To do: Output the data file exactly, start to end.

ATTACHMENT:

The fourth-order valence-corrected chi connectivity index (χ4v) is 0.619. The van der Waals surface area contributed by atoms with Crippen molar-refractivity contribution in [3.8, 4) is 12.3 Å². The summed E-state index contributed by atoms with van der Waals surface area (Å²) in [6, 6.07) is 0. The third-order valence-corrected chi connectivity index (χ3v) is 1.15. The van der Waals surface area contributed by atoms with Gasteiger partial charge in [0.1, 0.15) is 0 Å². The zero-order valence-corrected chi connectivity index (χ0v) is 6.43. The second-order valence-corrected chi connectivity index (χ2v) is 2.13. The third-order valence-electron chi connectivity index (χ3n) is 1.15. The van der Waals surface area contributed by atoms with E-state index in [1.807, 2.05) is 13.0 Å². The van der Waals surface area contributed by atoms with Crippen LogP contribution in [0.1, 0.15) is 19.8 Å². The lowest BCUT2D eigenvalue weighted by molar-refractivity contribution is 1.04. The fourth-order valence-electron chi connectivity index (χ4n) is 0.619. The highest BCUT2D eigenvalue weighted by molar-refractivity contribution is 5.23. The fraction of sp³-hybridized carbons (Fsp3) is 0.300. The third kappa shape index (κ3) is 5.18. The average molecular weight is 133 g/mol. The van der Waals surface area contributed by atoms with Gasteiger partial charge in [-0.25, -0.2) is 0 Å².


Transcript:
The fourth-order valence-corrected chi connectivity index (χ4v) is 0.619. The van der Waals surface area contributed by atoms with Crippen molar-refractivity contribution in [3.8, 4) is 12.3 Å². The summed E-state index contributed by atoms with van der Waals surface area (Å²) in [6, 6.07) is 0. The third-order valence-corrected chi connectivity index (χ3v) is 1.15. The van der Waals surface area contributed by atoms with Gasteiger partial charge in [0.1, 0.15) is 0 Å². The zero-order valence-corrected chi connectivity index (χ0v) is 6.43. The second-order valence-corrected chi connectivity index (χ2v) is 2.13. The third-order valence-electron chi connectivity index (χ3n) is 1.15. The van der Waals surface area contributed by atoms with E-state index in [1.807, 2.05) is 13.0 Å². The van der Waals surface area contributed by atoms with Crippen LogP contribution in [0.1, 0.15) is 19.8 Å². The lowest BCUT2D eigenvalue weighted by molar-refractivity contribution is 1.04. The fourth-order valence-electron chi connectivity index (χ4n) is 0.619. The highest BCUT2D eigenvalue weighted by molar-refractivity contribution is 5.23. The fraction of sp³-hybridized carbons (Fsp3) is 0.300. The third kappa shape index (κ3) is 5.18. The average molecular weight is 133 g/mol. The van der Waals surface area contributed by atoms with Gasteiger partial charge in [-0.25, -0.2) is 0 Å².